To the editor:
It’s been six months since Partners for Addison Gilbert Hospital succeeded in persuading the Massachusetts Public Health Council to impose binding conditions on the merger of Northeast and Lahey that require the new corporate entity, Lahey Health Systems, to maintain services at Addison Gilbert Hospital at current levels for a minimum of three years and to conduct a comprehensive community health needs assessment, in cooperation with Department of Public Health (DPH) with input from the Cape Ann community.
The Public Health Council also directed Dr. Grant, the CEO of Lahey, to return to the Public Health Council in May 2014 to define Lahey’s plans for AGH after May 2015 in light of the findings of the community health assessment.
At the end of that meeting in March, I shook hands with Dr. Grant and expressed my commitment to work collaboratively for the people of Cape Ann. Like so many others, I was hopeful that a new era was about to begin and that AGH would benefit under Lahey. Events since then have dampened those hopes.
As soon as the merger became official in May, Lahey sent a health survey to a very small sample of Cape Ann residents which included not a single mention of AGH in 130 questions. It was also sent to residents of Manchester, Essex, Ipswich, Hamilton and Wenham. There’s no indication that a survey specific to Cape Ann is planned.
That’s understandable from a corporate perspective. The data from previous surveys of Gloucester residents made a compelling case for the need for all acute services at AGH.
Since May, it has been impossible for Partners for AGH to get a meeting with Cindy Donaldson, the administrator of AGH, to discuss how to cooperate to maximize the use of AGH services and participate in the community health assessment process. Neither Dr. Grant nor Mr. Hanover has responded to similar requests in writing.
It now seems clear to us that the community health assessment is an inside job, tightly-controlled by Lahey executives who selected their very own “Cape Ann community panel of executives to address the findings of the needs assessment and related AGH planning.”
For the rest of us non-executives, the only chance we’ll have to discuss the assessment of our needs will be at two community forums — scheduled for next Tuesday at 5:30 at the Gloucester House, and on Thursday, Oct. 11 at 5:30 at the Rockport Community House.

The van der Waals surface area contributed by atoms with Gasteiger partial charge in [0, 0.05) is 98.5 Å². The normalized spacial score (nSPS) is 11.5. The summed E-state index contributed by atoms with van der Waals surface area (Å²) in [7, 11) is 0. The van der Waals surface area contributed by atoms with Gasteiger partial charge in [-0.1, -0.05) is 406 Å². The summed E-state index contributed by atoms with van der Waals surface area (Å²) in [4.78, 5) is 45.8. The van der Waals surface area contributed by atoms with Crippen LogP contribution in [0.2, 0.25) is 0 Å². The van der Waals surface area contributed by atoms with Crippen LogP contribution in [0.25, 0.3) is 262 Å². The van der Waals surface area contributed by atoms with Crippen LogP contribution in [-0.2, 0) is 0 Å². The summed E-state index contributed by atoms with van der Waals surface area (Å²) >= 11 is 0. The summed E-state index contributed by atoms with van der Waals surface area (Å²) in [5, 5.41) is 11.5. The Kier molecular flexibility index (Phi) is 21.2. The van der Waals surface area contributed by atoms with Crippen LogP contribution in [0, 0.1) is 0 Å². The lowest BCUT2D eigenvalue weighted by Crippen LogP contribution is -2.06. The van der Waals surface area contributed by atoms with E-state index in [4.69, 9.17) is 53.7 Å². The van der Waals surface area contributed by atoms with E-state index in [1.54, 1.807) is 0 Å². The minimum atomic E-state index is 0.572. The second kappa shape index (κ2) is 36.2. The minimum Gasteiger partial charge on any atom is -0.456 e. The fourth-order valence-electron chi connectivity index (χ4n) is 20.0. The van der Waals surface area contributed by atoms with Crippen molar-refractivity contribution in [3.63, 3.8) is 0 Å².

You must attend and speak up for the greatest health need of Cape Ann, our acute care hospital, AGH.
No matter how the presenters spin the data, the financial reports Northeast and Lahey filed with the Attorney General in 2011 prove that the new mega-corporation Lahey Health Systems can easily afford to maintain all essential acute care services at AGH.
In 2011, Northeast had an operating surplus of $6.3 million. Lahey’s was $2.5 million. Northeast had net assets of $140 million. With those of Lahey, total net assets were $463 million — and that’s free and clear, after all liabilities have been subtracted, now held by Lahey Health Systems. That’s extraordinary wealth for a nonprofit public charity.
Back in 1995, another select panel of Cape Ann executives, the AGH trustees, was persuaded by Beverly Hospital to give away Addison Gilbert, Seacoast Nursing Home, $6 million in the AGH Foundation, 5 houses, a priceless art collection, a 25 percent interest in North Shore MRI (which gave Beverly 50 percent control of it), all of it amounting to $56 million in assets.
In 2000, Northeast reported that $35 million in cash and investments could be attributed to AGH versus $29 million to Beverly. In 2003, an independent financial analyst estimated that the AGH investments alone had enriched Northeast by $9 million every year since the merger. Continued growth in the value of the AGH investment portfolio helped Northeast finance the $91 million expansion of Beverly over the past decade.
And while we are forced to literally beg for our lives, the CEOs of both Lahey and Northeast receive outrageous salaries. In 2011, Dr. Grant was paid $768,000 for just nine months of work at Lahey. Mr. Hanover received $938,000, including a $3,000/month “housing allowance.” Northeast also found $560,000 to pay Mr. Laverty, the former CEO who had left in disgrace four years earlier.
No, it’s really not about the money. It’s really about a fundamental lack of respect for the people of Cape Ann whose lives and safety depend upon AGH. If that makes you mad, it’s time to speak up and not stop.
Make no mistake. Once Lahey Health Systems was established, the corporate plan was to continue “downsizing” AGH into oblivion. Because of Partners for AGH, our hospital got a three-year reprieve from DPH. The clock is ticking.
Please attend the Lahey community forums on Oct. 9 and 11 and speak out. Then, on Oct. 30, join us at the Partners for AGH meeting at 6:30 at Sawyer Free Library.
PEGGY O’MALLEY, RN
Chairperson, Partners for Addison Gilbert Hospital